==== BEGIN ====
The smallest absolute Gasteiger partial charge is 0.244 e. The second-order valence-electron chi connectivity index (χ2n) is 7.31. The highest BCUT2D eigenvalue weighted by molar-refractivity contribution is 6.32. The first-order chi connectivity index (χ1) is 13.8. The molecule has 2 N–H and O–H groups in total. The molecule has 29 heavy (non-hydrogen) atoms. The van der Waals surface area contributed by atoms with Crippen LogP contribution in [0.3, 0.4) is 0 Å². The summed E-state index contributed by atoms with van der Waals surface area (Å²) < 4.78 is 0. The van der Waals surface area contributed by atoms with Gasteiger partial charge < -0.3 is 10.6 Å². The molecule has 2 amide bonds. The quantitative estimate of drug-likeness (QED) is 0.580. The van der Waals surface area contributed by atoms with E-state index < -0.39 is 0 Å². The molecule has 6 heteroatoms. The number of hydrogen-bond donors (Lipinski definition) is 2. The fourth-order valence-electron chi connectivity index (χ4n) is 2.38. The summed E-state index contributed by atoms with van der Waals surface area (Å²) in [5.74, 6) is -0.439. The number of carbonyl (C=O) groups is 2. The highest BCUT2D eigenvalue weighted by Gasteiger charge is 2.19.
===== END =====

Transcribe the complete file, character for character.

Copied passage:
The smallest absolute Gasteiger partial charge is 0.244 e. The second-order valence-electron chi connectivity index (χ2n) is 7.31. The highest BCUT2D eigenvalue weighted by molar-refractivity contribution is 6.32. The first-order chi connectivity index (χ1) is 13.8. The molecule has 2 N–H and O–H groups in total. The molecule has 29 heavy (non-hydrogen) atoms. The van der Waals surface area contributed by atoms with Crippen LogP contribution in [0.3, 0.4) is 0 Å². The summed E-state index contributed by atoms with van der Waals surface area (Å²) < 4.78 is 0. The van der Waals surface area contributed by atoms with Gasteiger partial charge < -0.3 is 10.6 Å². The molecule has 2 amide bonds. The quantitative estimate of drug-likeness (QED) is 0.580. The van der Waals surface area contributed by atoms with E-state index < -0.39 is 0 Å². The molecule has 6 heteroatoms. The number of hydrogen-bond donors (Lipinski definition) is 2. The fourth-order valence-electron chi connectivity index (χ4n) is 2.38. The summed E-state index contributed by atoms with van der Waals surface area (Å²) in [5.74, 6) is -0.439. The number of carbonyl (C=O) groups is 2. The highest BCUT2D eigenvalue weighted by Gasteiger charge is 2.19.